The 2014 Legislative Session convenes on February 25 with the state in a much stronger financial position than a year ago. In spite of inheriting a $627 million deficit and an additional $801 million debt to schools, the legislature structurally balanced the budget last session with a combination of spending reductions and new revenue.
As a result of this structurally balanced budget and the state’s steady economic growth, early projections from the latest economic forecast indicate a budget surplus that will completely erase the remaining $246 million owed to schools and leave a remaining balance of $825 million. This positive balance is another encouraging indicator of Minnesota’s fiscal health, and if the projected surplus holds up through the next economic forecast on February 28, the 2014 legislature will need to consider how best to use those funds.
Although it is difficult to predict specific priorities for a potential surplus, the State Economist and other non-partisan financial experts have already called attention to the fact that Minnesota lacks an adequate budget reserve, or “rainy day fund,” to withstand future economic volatility. To that end, bolstering the budget reserve to reinforce Minnesota’s fiscal stability would be a likely priority for a portion of potential surplus funds.
While it is too early to commit projected dollars toward actual expenditures, the Senate will evaluate all options based on the more up-to-date February forecast to ensure Minnesota’s budget remains “in the black” heading into the next fiscal year.
Bonding: We must pass a responsible bonding bill to take care of our infrastructure and state-owned buildings. In District 57, which I represent, I am hopeful the Minnesota Zoo will be a part of the final funding package. Many of the Minnesota Zoo’s buildings and infrastructure systems are 35 years old. This session, the zoo is asking for $54 million for infrastructure repairs and upgrades to main building exhibits and guest facilities. The Minnesota Zoo is an important state asset that is a gateway for STEM (science, technology, engineering, and mathematics) education. It’s also important to note that the Minnesota Zoo provides as much as $146 million per year in economic impact to the state, bringing in an estimated 1.4 million annual visitors.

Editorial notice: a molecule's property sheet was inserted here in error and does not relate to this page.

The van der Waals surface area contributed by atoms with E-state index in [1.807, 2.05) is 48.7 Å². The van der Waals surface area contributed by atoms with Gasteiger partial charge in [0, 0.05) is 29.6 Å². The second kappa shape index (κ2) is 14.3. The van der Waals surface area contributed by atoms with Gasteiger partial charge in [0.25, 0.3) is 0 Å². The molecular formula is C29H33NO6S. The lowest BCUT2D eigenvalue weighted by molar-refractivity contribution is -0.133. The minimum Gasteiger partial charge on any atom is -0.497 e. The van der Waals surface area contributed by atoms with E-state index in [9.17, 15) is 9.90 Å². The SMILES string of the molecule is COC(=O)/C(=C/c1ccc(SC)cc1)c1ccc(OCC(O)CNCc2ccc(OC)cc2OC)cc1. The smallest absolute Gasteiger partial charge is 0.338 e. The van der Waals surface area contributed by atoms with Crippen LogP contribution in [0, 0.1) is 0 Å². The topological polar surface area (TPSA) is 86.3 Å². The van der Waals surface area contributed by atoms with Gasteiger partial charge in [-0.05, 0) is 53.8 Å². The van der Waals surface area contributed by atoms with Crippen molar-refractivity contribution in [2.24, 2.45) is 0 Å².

Anti-Bullying Bill: The anti-bullying bill is a result of recommendations from the 2012 Governor’s Task Force on the Prevention of Bullying. The 54-page report concluded that Minnesota’s 37 word anti-bullying law was too weak to effectively safeguard students in Minnesota schools. The 2014 Safe and Supportive Minnesota Schools Act would require schools to draw up detailed anti-bullying policies and set up protections for students who face harassment, including those bullied because of their race, religion or sexual orientation. Last spring the bill cleared the House but stalled in the Senate as other issues took priority. This time around, I am hopeful the bill will pass and be signed into law.
Increasing Minimum Wage: The last time the minimum wage was raised by the State of Minnesota was 2005. As a result, the state’s minimum wage rate for large employers is $6.15 and $5.25 for small employers. The state’s minimum wage is so low that it is superseded by federal law because the federal government has established a higher rate ($7.25). Minnesota is one of only four states that have a minimum wage below the federal minimum wage.